Now this is a mid day scene. What if we change the time of day and put the sun lower on the horizon? The scene will be much darker, and we can compensate by changing the exposure:

7 PM
7 PM
With shutter 1/2 second
With shutter 1/2 second

Keeping the same settings (left) with the new sun angle makes a very dark image. On the right, all we changed was the shutter time to 2 (half a second). This image has a bit of a yellow cast due to the reddish sunlight, as well as the yellowish incandescent lighting. To compensate, we set the white-point to a yellowish color:

Evening shot with adjusted white-point
Evening shot with adjusted white-point

The remaining issue is the overexposure around the lamp (although it would be there in a real photograph), so we make the final image with burn_highlights set to a very low value, yet keep it nonzero to maintain a little bit of "punch":

<b>burn_highlights</b> = 0.01
burn_highlights = 0.01

In conclusion: Photography-related parameters help users with experience in photography make good judgements on suitable values. The intuitive "look" parameters allow further adjustment of the image for a visually pleasing result.

Depth of Field / Bokeh

"Bokeh" is a Japanese term meaning "blur", that is often used to refer to the perceived "look" of out-of-focus regions in a photograph. The term "Depth of Field" (henceforth abbreviated DOF) does in actuality not describe the blur itself, but the "depth" of the region that is in focus. However, it is common parlance to talk about "DOF" while refering to the blur itself.

This shader is very similar to the physical_lens_dof in the physics library, but with more control on the actual appearance and quality of the blur.

declare shader "mia_lens_bokeh" (
        boolean "on"          default on,
        scalar  "plane"       default 100.0,
        scalar  "radius"      default 1.0,
        integer "samples"     default 4,
        scalar  "bias"        default 1.0,
        integer "blade_count" default 0,
        scalar  "blade_angle" default 0,
        boolean "use_bokeh"   default off,
        color texture "bokeh"
    )
    version 4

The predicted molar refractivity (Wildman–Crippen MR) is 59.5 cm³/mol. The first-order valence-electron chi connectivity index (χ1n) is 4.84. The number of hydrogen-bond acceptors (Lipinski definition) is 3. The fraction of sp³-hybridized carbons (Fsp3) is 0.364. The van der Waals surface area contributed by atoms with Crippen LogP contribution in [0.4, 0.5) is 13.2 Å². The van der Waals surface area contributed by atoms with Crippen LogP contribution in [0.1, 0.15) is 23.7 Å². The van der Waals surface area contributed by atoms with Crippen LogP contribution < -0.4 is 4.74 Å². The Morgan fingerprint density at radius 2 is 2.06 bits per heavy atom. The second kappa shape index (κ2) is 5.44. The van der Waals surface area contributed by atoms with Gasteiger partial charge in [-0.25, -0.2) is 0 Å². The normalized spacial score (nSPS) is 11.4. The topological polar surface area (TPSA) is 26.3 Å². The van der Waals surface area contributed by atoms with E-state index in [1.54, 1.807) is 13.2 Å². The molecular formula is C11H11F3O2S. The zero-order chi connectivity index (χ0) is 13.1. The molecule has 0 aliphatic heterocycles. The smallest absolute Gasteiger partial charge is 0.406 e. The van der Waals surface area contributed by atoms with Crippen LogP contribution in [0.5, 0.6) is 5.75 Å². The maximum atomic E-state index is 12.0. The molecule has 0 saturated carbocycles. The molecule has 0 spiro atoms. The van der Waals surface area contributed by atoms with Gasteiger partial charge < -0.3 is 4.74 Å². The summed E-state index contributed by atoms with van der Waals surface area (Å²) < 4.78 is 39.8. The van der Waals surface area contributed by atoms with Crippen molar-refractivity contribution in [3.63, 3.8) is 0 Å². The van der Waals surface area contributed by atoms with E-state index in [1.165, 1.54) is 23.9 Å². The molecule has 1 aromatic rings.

apply lens
    scanline off
end declare

on enables the shader.

plane is the distance to the focal plane from the camera, i.e. a point at this distance from the camera is completely in focus.

Focal point near camera
Focal point near camera
Focal point far away
Focal point far away

radius is the radius of confusion. This is an actual measurement in scene units, and for a real-world camera this is approximately the radius of the iris, i.e. it depends on the cameras f-stop. But it is a good rule of thumb to keep it on the order of a couple of centimeters in size (expressed in the current scene units), otherwise the scene may come out unrealistic and be perceived as a minature5.

Small radius - deep DOF
Small radius - deep DOF
Large radius - shallow DOF
Large radius - shallow DOF

samples defines how many rays are shot. Fewer is faster but grainier, more is slower but smoother:

Few samples
Few samples
Many samples
Many samples

When bias is 1.0, the circle of confusion is sampled as a uniform disk. Lower values push the sample probability towards the center, creating a "softer" looking DOF effect with a more "misty" look. Higher values push the sample probability towards the edge, creating a "harder" looking DOF where bright spots actually resolve as small circles.

bias = 0.5
bias = 0.5
bias = 2.0
bias = 2.0

The blade_count defines how many "edges" the "circle" of confusion has. A zero value makes it a perfect circle. One can also set the angle with the blade_angle parameter, which is expressed such that 0.0 is zero degrees and 1.0 is 360 degrees.

blade_count=6, angle=0.0, bias=2.0
blade_count=6, angle=0.0, bias=2.0
blade_count=4, angle=0.1, bias=2.0
blade_count=4, angle=0.1, bias=2.0

The use_bokeh parameter enables the user of a specific bokeh map. When this parameter is used, the parameters bias, blade_count and blade_angle have no effect. The map defines the shape of the DOF filter kernel, so a filled white circle on a black background is equivalent to the standard blur. Generally, one need more samples to accurately "resolve" a custom bokeh map than the built-in bokeh shape, which has an optimal sampling distribution.

A cross shaped bokeh map
A cross shaped bokeh map
Chromatic Aberation via colored map
Chromatic Aberation via colored map

With bias at 1.0, samples at 4, blade_count at 0 and use_bokeh off, this shader renders an identical image to the old physical_lens_dof shader.


Footnotes
1
Many advanced tone mappers weight different areas of the image against other areas, to mimic the way the human visual system operates. These tone mappers need the entire image before they can "do their job".
2
Sometimes the f-number can be found labeled "f-stop". Since this is ambiguous, we have chosen the term f-number for clarity.
3
Technically, the pixel intensity is multiplied by the cosine of the angle of the ray to the film plane raised to the power of the vignetting parameter.
4
For speedy results in trying out settings for the tone mapping shaders, try the workflow with the "preview" parameter described on page Use Preview.
5
The diameter of the iris is the focal length of the lens (in scene units) divided by the f-number. Since this parameter is a radius (not a diameter) it is half of that, i.e. (focal_length / f_number) / 2.